This is not advocating industrial policy. Funding basic research is different from attempting to pick winners in the commercial marketplace. Successful high-technology research and development will support existing applications and spawn new ones. When advances enter the marketplace, commercial competition shows the way. The commercial sector will continue to provide rapid advances through its independent research and development. However, NATO governments should not take for granted that this will provide all the necessary fuel for the technology pipeline. The two-track approach of government and industry funding complementary research must be supported.
The United States, for example, can—and should—increase funding for several future generations of military technology innovations. This can be accomplished through service laboratories, agency-specific programs and the Defense Advanced Research Projects Agency (DARPA). That agency’s new director, Frank Fernandez, is reorganizing DARPA for improved efficiency and to reflect the cross-disciplinary nature of many ongoing research programs. Just as in the recent past, many of these advances would find their way into the commercial marketplace.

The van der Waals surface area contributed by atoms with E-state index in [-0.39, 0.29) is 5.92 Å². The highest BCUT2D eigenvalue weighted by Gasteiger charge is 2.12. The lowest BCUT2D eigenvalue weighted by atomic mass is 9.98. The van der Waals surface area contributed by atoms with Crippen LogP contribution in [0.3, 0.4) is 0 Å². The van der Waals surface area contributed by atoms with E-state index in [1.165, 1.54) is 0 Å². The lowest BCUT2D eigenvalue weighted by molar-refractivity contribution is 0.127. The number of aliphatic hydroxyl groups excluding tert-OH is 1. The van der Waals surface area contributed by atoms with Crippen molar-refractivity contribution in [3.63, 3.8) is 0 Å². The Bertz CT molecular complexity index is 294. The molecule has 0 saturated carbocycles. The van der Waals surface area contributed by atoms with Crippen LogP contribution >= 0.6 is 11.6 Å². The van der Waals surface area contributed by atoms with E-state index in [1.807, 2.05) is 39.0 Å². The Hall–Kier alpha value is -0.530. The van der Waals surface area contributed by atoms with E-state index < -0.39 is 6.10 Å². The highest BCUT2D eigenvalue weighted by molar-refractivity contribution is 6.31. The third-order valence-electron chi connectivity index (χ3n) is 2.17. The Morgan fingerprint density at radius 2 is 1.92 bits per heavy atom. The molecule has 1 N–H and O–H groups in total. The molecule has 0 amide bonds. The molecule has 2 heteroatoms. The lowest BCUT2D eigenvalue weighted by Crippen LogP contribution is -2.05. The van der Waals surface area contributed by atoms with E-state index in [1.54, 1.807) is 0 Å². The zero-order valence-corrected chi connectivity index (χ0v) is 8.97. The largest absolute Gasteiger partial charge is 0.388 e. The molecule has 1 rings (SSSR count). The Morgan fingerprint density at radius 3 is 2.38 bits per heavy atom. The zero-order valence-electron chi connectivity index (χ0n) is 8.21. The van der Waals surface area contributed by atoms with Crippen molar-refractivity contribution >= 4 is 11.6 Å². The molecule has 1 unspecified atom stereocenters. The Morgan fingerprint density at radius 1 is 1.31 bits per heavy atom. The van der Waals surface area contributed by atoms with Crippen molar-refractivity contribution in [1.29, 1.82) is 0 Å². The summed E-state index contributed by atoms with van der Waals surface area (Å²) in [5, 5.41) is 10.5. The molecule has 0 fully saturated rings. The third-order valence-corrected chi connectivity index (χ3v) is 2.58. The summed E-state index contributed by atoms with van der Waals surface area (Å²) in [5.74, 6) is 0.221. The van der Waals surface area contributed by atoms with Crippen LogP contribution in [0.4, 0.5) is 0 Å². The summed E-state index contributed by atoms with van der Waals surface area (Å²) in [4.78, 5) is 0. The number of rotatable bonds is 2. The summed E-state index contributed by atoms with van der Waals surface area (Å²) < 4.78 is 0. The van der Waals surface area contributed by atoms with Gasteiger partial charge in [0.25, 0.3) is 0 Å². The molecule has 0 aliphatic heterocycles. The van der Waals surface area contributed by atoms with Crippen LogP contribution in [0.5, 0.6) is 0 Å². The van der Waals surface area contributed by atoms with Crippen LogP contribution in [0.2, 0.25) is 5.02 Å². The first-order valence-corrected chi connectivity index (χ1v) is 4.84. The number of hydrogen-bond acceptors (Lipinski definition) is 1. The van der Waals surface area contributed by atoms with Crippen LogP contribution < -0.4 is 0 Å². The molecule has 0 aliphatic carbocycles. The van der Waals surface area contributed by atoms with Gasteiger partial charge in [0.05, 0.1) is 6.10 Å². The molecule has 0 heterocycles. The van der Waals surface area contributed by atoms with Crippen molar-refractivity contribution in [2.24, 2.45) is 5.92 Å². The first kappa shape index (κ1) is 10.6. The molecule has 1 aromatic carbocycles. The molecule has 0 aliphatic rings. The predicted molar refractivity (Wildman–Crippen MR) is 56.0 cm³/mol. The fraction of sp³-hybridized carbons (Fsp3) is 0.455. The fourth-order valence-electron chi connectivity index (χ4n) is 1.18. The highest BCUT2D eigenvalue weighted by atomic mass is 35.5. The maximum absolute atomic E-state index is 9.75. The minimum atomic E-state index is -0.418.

The reason timing is so crucial in this issue is that change can come from a number of different directions. Every nation with a standing military force noted the effectiveness of information technologies used during the Gulf War. Most are seeking to incorporate these capabilities into their own forces, but a few also are focusing their efforts on denying Western militaries the advantages wrought by these systems. History is rife with examples of underestimated adversaries abruptly emerging with surprising strength.
Simply put, information technologies are too dynamic for successful purveyors and providers to sit on their research and development laurels. National governments must increase funding appropriately and effectively. The Free World is built on a security infrastructure of economic, political and military vitality, and information technologies are becoming the linchpin that holds this together. Governments must act now to ensure the viability of their innovation machines or be prepared to play catch-up when the technological world changes—again.